Many experienced doctors in the field recommend low-dose aspirin (81 or 100 mg per day) for people with positive tests, but who have not had a blood clot. This assumes that the person is not allergic to aspirin and has no medical reasons not to take it. Aspirin probably reduces the risk of clotting significantly (but not entirely). Prospective studies to determine if and how helpful aspirin is are underway. In patients with lupus, a medication called hydroxychloroquine (Plaquenil) is sometimes used in this situation. Hydroxychloroquine is very helpful in controlling skin and joint manifestations of lupus and several investigators have observed that it also reduces the risk of blood clots in lupus patients with antiphospholipid antibodies.
     Back to top. - 06/27/06 ~ R.A.S.R, MD

  4. How long should you take baby aspirin and LMWH during your pregnancy? How long do should you take it after you have had the baby and why? (R.A.S.R, MD)
    Most experienced physicians in the field recommend starting treatment as soon as the woman determines she is pregnant. Treatment is held around the time of delivery to avoid excess bleeding and then resumed for approximately six weeks. Treatment is continued because the period of time immediately followin the birth of a baby, i.e., the postpartum period, is a time of increased risk for blood clots.  Back to top. - 06/27/06 ~ R.A.S.R, MD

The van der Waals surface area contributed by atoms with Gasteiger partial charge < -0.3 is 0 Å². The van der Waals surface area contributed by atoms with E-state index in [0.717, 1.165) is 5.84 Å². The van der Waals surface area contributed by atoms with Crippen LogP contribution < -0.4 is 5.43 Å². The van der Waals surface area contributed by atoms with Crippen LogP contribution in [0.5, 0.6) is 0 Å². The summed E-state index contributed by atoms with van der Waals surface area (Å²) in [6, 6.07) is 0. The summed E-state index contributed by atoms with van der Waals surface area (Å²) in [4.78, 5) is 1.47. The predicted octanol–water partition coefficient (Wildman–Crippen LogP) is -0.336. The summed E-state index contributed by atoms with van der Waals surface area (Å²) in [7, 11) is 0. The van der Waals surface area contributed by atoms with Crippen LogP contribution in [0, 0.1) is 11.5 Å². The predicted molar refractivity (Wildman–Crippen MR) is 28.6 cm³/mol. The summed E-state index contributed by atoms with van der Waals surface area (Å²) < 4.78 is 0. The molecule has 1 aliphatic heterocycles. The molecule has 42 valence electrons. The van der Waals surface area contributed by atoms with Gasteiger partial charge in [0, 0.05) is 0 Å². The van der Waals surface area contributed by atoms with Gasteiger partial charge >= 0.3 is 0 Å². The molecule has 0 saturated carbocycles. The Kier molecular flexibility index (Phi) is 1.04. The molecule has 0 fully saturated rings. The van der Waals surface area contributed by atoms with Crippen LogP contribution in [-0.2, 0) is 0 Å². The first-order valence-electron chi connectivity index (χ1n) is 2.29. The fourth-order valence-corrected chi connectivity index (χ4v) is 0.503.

5. I've been diagnosed with APS. What are your thoughts on nutrition and exercise to help with this condition? (S.P.B, MD)
    There are no specific diet or exercise guidelines for the APS patient. If you have APS, you're at heightened risk for problems involving the heart, lungs, and circulatory system. That means you should follow lifestyle guidelines calculated to minimize risk to those parts of your body, and they are essentially the very same guidelines that have been widely publicized for people who are known to suffer from high blood pressure, high cholesterol, and familial tendencies to overweight and/or diabetes.

    To wit: Don't smoke. Avoid heavily sugared and heavily salted foods, and foods containing (or prepared with) saturated fats and transfats. Eat a generally well-balanced diet, being sure it includes fruits, vegetables, and fish (if you're a vegetarian, talk to your doctor about supplementary omega-3--and while you're at it, ask your doctor's advice about a multivitamin supplement). Keep your weight within the range your doctor says is right for you. Engage in moderate but regular exercise (needn't be a formal program; do whatever you enjoy, but DO it), which is good for weight control, keeping bones strong, and circulation generally.
    Back to top. - 07/20/06 ~ S.P.B, MD

  6. I'm ten and one-half weeks pregnant, and have had two prior miscarriages. I've had three separate tests showing elevated anticardiolipin IgM (the values were 11, 14, and 18), and my hematologist says that I have APS. But a perinatologist with whom I've just met says that the positive ACL IgM tests are not indicative of APS at all, and that only ACL IgG is related to APS. Now, I'm quite confused! Do I have APS, or not? (S.P.B, MD)